Friday 6 January 2012

Milk Dumping - How to Look After Your Milk

This picture appeared on my Facebook news feed today, and it prompted me to blog about this important issue. For the mum of a baby in NICU, milk is very precious, every drop of it.

Like many mothers of premature babies, I expressed milk for Joseph. It was very important to me to breastfeed him, and when he was born early I knew what I would have to do.

One evening I was told by a nurse that all my milk was to be thrown out. I had expressed about 6 pots by that time. I had stored it in the fridge for 48 hours, then transferred to freezer when I realised how much he was on. I was told this was dangerous, so I tipped all that precious milk out.

I didn't think to question it, until I saw another nurse telling a mother to store it in the fridge first then transfer. Then I realised there were no hard and fast rules and every nurse had a different practice. It was incredibly frustrating and heart breaking.

Another time I saw a nurse with a pot of my milk about to tip it down the sink. I managed to fly across the room and stop her. She said it was out of date. We checked the date, she hadn't read the calender properly and in fact it was fresh milk from that day.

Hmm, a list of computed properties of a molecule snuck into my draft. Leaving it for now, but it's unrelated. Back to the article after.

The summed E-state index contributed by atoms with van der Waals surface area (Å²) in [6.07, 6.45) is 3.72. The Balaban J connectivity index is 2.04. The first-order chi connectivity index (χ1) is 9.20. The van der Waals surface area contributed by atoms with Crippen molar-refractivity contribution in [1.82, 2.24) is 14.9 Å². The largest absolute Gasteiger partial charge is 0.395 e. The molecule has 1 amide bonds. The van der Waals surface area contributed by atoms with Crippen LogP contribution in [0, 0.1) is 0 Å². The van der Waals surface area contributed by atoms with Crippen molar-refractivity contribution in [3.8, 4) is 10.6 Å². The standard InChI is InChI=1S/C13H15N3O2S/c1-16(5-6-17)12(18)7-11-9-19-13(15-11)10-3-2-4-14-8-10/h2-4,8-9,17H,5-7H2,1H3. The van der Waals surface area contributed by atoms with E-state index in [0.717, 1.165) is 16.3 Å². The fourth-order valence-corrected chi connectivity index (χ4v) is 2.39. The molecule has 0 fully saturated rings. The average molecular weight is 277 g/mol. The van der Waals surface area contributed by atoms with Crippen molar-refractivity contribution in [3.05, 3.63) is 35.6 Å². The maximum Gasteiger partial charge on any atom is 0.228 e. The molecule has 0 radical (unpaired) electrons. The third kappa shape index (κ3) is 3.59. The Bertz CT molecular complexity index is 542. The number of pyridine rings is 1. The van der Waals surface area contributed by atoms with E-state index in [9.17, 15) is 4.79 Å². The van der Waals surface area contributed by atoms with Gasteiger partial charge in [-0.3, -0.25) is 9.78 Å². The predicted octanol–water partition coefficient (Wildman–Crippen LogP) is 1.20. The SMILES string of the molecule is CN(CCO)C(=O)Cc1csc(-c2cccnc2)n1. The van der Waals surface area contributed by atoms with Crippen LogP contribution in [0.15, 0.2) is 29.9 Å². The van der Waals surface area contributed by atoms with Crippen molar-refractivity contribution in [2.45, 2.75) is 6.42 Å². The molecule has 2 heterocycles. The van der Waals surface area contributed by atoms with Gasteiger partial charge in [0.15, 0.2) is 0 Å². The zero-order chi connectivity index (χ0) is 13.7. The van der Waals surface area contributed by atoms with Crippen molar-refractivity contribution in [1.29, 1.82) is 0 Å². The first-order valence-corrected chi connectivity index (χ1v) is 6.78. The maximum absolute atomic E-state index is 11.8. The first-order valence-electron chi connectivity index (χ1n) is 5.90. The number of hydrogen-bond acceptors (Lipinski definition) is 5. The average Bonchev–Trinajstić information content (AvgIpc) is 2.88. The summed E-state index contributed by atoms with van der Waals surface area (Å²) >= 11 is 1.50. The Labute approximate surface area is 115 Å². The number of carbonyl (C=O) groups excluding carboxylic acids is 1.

The way our unit worked was that we had a communal milk fridge and a milk freezer. Each mum got a certain amount of space in which to store their milk. As Joseph was on restricted feeds for a long time due to NEC (necrolitising enterocolitis) I had oodles. I found it was safer to keep it at home. Unfortunately I didn't own a freezer that was suitable (it is recommended you don't use a small freezer on top of a bar fridge. My neighbour Rita came to the rescue. She gave me a key to her house, and I'd run in there and pop my milk in, and then grab it in the morning.

The best piece of advice I got was from an agency nurse. She said "no one cares about the milk as much as you do, it is your job to take responsibility, keep an eye on it, and make sure it is being used correctly". I have heard horror stories of babies being given wrong milk, of milk going missing or being thrown out if the baby leaves the ward or moves hospital.

Nurses are very busy with a lot to manage so its in your interests to take care of your liquid gold as if it was indeed gold.

1 comment:

  1. I remember crying over spilling a couple of mls of freshly pumped milk my OH thought I was mad but you're right it is liquid gold especially if you are having trouble keeping up as many mums do. I'm sure you have already heard of my story when all of my milk was destroyed due to a mix up when Janey was transfered between hospitals. From that day on I only ever kept a couple of days worth at the hospital and the rest at home.